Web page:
Kosmos 903

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Kosmos 903
Mission typeEarly warning
COSPAR ID1977-027A
SATCAT no.9911
Mission duration4 years [1]
Spacecraft properties
Spacecraft typeUS-K [2]
Launch mass1,900 kilograms (4,200 lb)
Start of mission
Launch date11 April 1977, 01:38 (1977-04-11UTC01:38Z) UTC
RocketMolniya-M/2BL[2]
Launch sitePlesetsk Cosmodrome[2][3]
End of mission
Deactivated8 June 1978[1]
Orbital parameters
Reference systemGeocentric
RegimeMolniya [2]
Perigee altitude645 kilometres (401 mi)[4]
Apogee altitude39,720 kilometres (24,680 mi)[4]
Inclination62.8 degrees[4]
Period718.00 minutes[4]
 

Kosmos 903 (Russian: Космос 903 meaning Cosmos 903) was a Soviet US-K missile early warning satellite which was launched in 1977 as part of the Soviet military's Oko programme. The satellite was designed to identify missile launches using optical telescopes and infrared sensors.[2]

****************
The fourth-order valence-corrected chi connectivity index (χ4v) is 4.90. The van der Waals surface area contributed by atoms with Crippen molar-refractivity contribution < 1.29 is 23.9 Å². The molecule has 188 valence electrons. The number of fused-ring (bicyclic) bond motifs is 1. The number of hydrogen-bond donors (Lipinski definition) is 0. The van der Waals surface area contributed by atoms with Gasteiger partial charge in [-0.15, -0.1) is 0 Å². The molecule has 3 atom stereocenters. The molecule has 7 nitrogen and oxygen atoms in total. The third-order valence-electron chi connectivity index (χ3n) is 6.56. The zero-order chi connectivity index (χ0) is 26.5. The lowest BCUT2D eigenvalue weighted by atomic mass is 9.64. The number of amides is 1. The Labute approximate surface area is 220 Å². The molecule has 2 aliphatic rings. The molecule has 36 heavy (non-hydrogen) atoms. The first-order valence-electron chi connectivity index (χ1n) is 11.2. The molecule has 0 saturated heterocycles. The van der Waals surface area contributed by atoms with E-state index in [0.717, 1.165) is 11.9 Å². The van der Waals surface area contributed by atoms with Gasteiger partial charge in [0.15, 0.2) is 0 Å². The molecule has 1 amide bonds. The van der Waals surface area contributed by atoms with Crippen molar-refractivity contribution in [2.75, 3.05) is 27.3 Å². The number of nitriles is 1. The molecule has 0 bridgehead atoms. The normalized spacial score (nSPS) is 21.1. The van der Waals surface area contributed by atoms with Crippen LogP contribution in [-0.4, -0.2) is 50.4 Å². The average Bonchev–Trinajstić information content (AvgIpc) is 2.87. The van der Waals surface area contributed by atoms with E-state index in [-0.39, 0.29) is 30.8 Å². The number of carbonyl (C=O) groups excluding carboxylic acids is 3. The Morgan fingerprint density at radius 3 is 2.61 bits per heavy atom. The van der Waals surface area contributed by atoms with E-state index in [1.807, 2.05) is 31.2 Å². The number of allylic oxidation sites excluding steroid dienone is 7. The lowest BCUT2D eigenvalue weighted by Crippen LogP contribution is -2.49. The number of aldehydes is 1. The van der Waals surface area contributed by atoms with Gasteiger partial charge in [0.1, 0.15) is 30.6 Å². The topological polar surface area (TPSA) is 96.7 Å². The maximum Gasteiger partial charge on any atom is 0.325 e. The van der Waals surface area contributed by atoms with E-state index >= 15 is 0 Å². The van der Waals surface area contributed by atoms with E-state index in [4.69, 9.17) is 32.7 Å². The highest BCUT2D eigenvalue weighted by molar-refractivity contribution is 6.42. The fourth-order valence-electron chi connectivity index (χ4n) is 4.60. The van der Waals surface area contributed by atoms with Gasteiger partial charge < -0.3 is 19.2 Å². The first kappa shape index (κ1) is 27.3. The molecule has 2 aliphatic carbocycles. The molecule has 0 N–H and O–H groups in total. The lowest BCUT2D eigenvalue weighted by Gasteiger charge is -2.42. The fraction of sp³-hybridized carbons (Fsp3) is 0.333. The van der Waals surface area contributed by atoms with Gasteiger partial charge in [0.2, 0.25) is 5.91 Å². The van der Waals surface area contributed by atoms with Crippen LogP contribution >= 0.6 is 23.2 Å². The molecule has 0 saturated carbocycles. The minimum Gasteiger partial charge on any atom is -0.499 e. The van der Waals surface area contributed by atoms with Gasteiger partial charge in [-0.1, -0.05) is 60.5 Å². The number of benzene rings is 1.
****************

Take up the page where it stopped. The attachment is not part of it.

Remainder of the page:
Kosmos 903 was launched from Site 43/3 at Plesetsk Cosmodrome in the Russian SSR.[3] A Molniya-M carrier rocket with a 2BL upper stage was used to perform the launch, which took place at 01:38 UTC on 11 April 1977.[3] The launch successfully placed the satellite into a molniya orbit. It subsequently received its Kosmos designation, and the international designator 1977-027A.[4] The United States Space Command assigned it the Satellite Catalog Number 9911.[4]

It was reported in History and the Current Status of the Russian Early-Warning System, that it self-destructed.[1]

It re-entered in August 2014.[5]

See also[edit]

References[edit]

  1. ^ a b c Podvig, Pavel (2002). "History and the Current Status of the Russian Early-Warning System" (PDF). Science and Global Security. 10: 21–60. CiteSeerX 10.1.1.692.6127. doi:10.1080/08929880212328. ISSN 0892-9882. Archived from the original (PDF) on 15 March 2012.
  2. ^ a b c d e "US-K (73D6)". Gunter's Space Page. 8 March 2012. Retrieved 21 April 2012.
  3. ^ a b c McDowell, Jonathan. "Launch Log". Jonathan's Space Page. Retrieved 2 May 2012.
  4. ^ a b c d e f McDowell, Jonathan. "Satellite Catalog". Jonathan's Space Page. Retrieved 30 April 2012.
  5. ^ Cosmos 903